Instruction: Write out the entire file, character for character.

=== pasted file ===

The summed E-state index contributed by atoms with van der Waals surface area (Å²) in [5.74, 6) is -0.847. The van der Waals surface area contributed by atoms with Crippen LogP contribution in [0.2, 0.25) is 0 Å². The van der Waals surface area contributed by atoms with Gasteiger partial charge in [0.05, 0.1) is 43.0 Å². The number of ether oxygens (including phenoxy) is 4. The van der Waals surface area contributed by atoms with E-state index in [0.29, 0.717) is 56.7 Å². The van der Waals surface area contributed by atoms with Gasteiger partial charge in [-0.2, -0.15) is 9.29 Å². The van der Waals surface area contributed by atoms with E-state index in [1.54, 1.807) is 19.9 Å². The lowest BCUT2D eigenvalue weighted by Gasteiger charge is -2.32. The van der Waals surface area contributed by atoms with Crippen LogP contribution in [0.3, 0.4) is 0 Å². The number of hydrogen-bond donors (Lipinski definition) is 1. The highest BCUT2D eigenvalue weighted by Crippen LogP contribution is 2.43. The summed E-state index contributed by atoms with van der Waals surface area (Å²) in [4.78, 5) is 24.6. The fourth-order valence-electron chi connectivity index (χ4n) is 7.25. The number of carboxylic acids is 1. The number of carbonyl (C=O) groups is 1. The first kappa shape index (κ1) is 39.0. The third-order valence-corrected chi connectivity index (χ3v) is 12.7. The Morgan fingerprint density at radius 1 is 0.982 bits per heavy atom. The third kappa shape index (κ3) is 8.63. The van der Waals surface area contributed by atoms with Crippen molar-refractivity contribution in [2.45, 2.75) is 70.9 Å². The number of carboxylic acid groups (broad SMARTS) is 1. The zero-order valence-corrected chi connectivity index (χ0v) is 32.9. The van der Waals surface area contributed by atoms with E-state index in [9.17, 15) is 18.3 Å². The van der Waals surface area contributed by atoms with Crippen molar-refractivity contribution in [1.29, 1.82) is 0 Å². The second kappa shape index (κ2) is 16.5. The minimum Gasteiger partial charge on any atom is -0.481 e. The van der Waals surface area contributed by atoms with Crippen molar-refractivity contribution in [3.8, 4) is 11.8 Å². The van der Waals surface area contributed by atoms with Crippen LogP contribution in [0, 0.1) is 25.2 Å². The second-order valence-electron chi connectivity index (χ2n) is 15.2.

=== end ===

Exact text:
The summed E-state index contributed by atoms with van der Waals surface area (Å²) in [5.74, 6) is -0.847. The van der Waals surface area contributed by atoms with Crippen LogP contribution in [0.2, 0.25) is 0 Å². The van der Waals surface area contributed by atoms with Gasteiger partial charge in [0.05, 0.1) is 43.0 Å². The number of ether oxygens (including phenoxy) is 4. The van der Waals surface area contributed by atoms with E-state index in [0.29, 0.717) is 56.7 Å². The van der Waals surface area contributed by atoms with Gasteiger partial charge in [-0.2, -0.15) is 9.29 Å². The van der Waals surface area contributed by atoms with E-state index in [1.54, 1.807) is 19.9 Å². The lowest BCUT2D eigenvalue weighted by Gasteiger charge is -2.32. The van der Waals surface area contributed by atoms with Crippen LogP contribution in [0.3, 0.4) is 0 Å². The number of hydrogen-bond donors (Lipinski definition) is 1. The highest BCUT2D eigenvalue weighted by Crippen LogP contribution is 2.43. The summed E-state index contributed by atoms with van der Waals surface area (Å²) in [4.78, 5) is 24.6. The fourth-order valence-electron chi connectivity index (χ4n) is 7.25. The number of carboxylic acids is 1. The number of carbonyl (C=O) groups is 1. The first kappa shape index (κ1) is 39.0. The third-order valence-corrected chi connectivity index (χ3v) is 12.7. The Morgan fingerprint density at radius 1 is 0.982 bits per heavy atom. The third kappa shape index (κ3) is 8.63. The van der Waals surface area contributed by atoms with Crippen molar-refractivity contribution in [2.45, 2.75) is 70.9 Å². The number of carboxylic acid groups (broad SMARTS) is 1. The zero-order valence-corrected chi connectivity index (χ0v) is 32.9. The van der Waals surface area contributed by atoms with E-state index in [9.17, 15) is 18.3 Å². The van der Waals surface area contributed by atoms with Crippen molar-refractivity contribution in [1.29, 1.82) is 0 Å². The second kappa shape index (κ2) is 16.5. The minimum Gasteiger partial charge on any atom is -0.481 e. The van der Waals surface area contributed by atoms with Crippen molar-refractivity contribution in [3.8, 4) is 11.8 Å². The van der Waals surface area contributed by atoms with Crippen LogP contribution in [0, 0.1) is 25.2 Å². The second-order valence-electron chi connectivity index (χ2n) is 15.2.